In making my own version, I did find another "error" in that the size needed to be reset to 0 also, which would give the NaN.
So my desire was to use the Init as a reset and ignore whatever the input value was (if I'm resetting, the value is invalid/garbage in my use case and there could be multiple resets in a row). Seeing as I'm on an island on this one, I'll move on with my own version.
Split.it.up. Simplify... Make an init, and an execute. Functional globals have there use, but any VI that has more then one function is more complex then it needs to be. Even an init and normal use in the same VI make the VI more complex then it needs to be.
Then you have the problem with scaling up, that not a lot of people seem to share. Both reentrant PtByPt VI's as functional globals do not scale up very well. When everything is in a (class) wire, you can always simply copy the code, and get two implementations, or (preferred) make composite classes and the entire code will be unchanged, except everything is done n times.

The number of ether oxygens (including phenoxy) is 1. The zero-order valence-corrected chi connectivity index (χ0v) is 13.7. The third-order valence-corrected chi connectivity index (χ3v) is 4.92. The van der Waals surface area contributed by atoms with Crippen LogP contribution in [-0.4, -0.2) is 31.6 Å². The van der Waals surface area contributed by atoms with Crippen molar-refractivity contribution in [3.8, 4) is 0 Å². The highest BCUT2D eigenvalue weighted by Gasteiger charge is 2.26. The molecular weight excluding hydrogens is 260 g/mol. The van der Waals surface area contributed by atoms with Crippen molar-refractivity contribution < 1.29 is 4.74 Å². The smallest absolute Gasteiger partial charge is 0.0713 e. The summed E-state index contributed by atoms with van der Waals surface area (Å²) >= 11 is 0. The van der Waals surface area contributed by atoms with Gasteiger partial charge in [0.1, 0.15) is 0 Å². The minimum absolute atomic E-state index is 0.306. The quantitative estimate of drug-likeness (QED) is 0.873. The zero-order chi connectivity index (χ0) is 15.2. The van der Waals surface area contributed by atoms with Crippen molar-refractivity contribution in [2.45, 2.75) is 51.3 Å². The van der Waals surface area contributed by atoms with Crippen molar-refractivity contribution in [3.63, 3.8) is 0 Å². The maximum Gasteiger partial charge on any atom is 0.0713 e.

As a *big* bonus, you get the ability to switch between algorithms. For instance you now need a mean. At some point you might want a median, a linear fit, a polynomial calibration, whatever. If the mean is a child class of a filter parent, you can switch without changing anything except the init of the filter. A composite filter child allows you to do a fit on the mean, or a mean after calibration. The sky is the limit.
This might seem terrible complicated. It's really not. It's basic OO, and very easy to get used to.